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Too crowded? Yellowstone National Park copes with crowds

2021 saw over 4.8M visitors to park
Posted at 9:14 AM, Mar 01, 2022
and last updated 2022-03-01 11:48:55-05

YELLOWSTONE NATIONAL PARK - You may have seen it yourself, or saw photos or video of the long lines of traffic at Yellowstone gates last summer when the park blew past its previous visitation record. More than 4.8 million visits were registered in Yellowstone National Park in 2021.

That’s the most ever, breaking the old record by more than 600,000.

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Last summer, MTN spoke with park superintendent Cam Sholly about how to handle those crowds.

Last summer, MTN spoke with park superintendent Cam Sholly about how to handle those crowds. He acknowledged the issue and said, “I think that even the gateways will recognize that at a certain visitation threshold, certain actions are going to be necessary.”

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Early Campers to Yellowstone; Photographer unknown; No date

Sholly said that doesn’t mean he sees Yellowstone going the way of Glacier, Rocky Mountain, Yosemite or other parks by requiring permits just to get in. Instead, he said traffic should only be limited at some of the more popular attractions.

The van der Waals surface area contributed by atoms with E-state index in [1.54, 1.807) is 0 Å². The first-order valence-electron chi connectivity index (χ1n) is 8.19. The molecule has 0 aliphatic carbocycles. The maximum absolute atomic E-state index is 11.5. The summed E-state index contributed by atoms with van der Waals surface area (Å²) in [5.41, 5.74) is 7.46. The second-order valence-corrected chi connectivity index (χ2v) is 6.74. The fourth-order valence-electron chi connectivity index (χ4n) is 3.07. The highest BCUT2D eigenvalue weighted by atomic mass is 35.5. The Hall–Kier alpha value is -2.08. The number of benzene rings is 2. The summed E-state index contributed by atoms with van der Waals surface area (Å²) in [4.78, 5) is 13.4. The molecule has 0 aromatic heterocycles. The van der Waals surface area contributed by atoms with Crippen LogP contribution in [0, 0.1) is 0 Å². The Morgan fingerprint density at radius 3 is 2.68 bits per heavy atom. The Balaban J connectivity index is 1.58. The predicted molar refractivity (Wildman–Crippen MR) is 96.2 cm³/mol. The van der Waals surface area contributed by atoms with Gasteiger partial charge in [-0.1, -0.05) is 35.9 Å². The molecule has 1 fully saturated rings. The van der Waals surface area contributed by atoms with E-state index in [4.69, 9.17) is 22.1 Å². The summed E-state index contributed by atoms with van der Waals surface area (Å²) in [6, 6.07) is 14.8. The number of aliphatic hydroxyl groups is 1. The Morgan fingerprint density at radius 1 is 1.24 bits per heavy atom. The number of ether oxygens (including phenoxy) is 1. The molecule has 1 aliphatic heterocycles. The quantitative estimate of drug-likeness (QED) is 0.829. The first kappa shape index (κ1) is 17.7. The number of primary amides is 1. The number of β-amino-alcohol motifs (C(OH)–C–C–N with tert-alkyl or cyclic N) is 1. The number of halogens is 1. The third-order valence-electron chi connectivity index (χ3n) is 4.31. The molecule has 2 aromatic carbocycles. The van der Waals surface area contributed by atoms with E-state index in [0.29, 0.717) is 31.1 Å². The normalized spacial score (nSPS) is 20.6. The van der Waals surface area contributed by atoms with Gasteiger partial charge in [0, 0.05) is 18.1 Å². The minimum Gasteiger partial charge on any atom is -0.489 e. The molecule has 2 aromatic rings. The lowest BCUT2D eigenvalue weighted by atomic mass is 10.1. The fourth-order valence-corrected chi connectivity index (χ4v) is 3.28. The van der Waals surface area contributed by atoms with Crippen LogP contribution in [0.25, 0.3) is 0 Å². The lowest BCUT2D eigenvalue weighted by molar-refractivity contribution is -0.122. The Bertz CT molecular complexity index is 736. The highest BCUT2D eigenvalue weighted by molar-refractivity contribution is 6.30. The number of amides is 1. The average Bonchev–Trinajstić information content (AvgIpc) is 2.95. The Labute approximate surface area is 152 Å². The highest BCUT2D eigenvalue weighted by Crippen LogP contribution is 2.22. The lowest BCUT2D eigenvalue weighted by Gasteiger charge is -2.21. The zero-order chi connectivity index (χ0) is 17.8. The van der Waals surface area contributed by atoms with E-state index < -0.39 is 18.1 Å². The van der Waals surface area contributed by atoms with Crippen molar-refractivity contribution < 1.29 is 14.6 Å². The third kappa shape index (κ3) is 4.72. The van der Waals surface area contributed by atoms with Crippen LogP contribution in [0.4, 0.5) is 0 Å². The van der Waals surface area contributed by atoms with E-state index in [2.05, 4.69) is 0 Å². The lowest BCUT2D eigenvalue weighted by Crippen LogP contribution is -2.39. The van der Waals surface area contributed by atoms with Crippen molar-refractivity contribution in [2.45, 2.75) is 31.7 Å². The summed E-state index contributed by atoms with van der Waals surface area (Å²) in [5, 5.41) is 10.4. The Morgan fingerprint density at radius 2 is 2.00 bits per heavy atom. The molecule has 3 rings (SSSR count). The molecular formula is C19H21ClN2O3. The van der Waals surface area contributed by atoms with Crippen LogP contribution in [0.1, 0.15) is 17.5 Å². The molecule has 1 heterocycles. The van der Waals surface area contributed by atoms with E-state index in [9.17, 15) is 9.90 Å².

“The Grand Prismatics, the Norrises, the Canyon Rims. Those are areas that we can do that pretty effectively and pretty quickly. We can learn a lot from that and we can scale up as necessary, said Sholly.

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He is talking about closing parking lots once they become full and only allowing more cars in once spaces open up.

“The difference in Yellowstone, unlike many other parks, is the trip planning of the visitors. So many people spend a night or two in Jackson, then they use the park to traverse and stay in West Yellowstone for the next night. Or go from Cody to Gardiner,” Sholly said.

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As the year progresses we’ll be checking in with all the groups and people who have a stake in how the park is managed and will bring you their thoughts.

He added that makes limiting entry to the park a lot more difficult because it could break up family vacations. Limiting entry at certain times of the day is not attractive to Sholly either.

He told us: “The notion that a timed entry or reservation system is going to reduce visitation, I’m not sure I agree with that.”

But he said all options should be explored and discussed. That will be happening this year in a series of meetings with Gateway Community members, businesses and conservation groups.

“What I don’t want to do is make a bad decision that isn’t well thought out, isn’t defensible and that people don’t support,” said Sholly.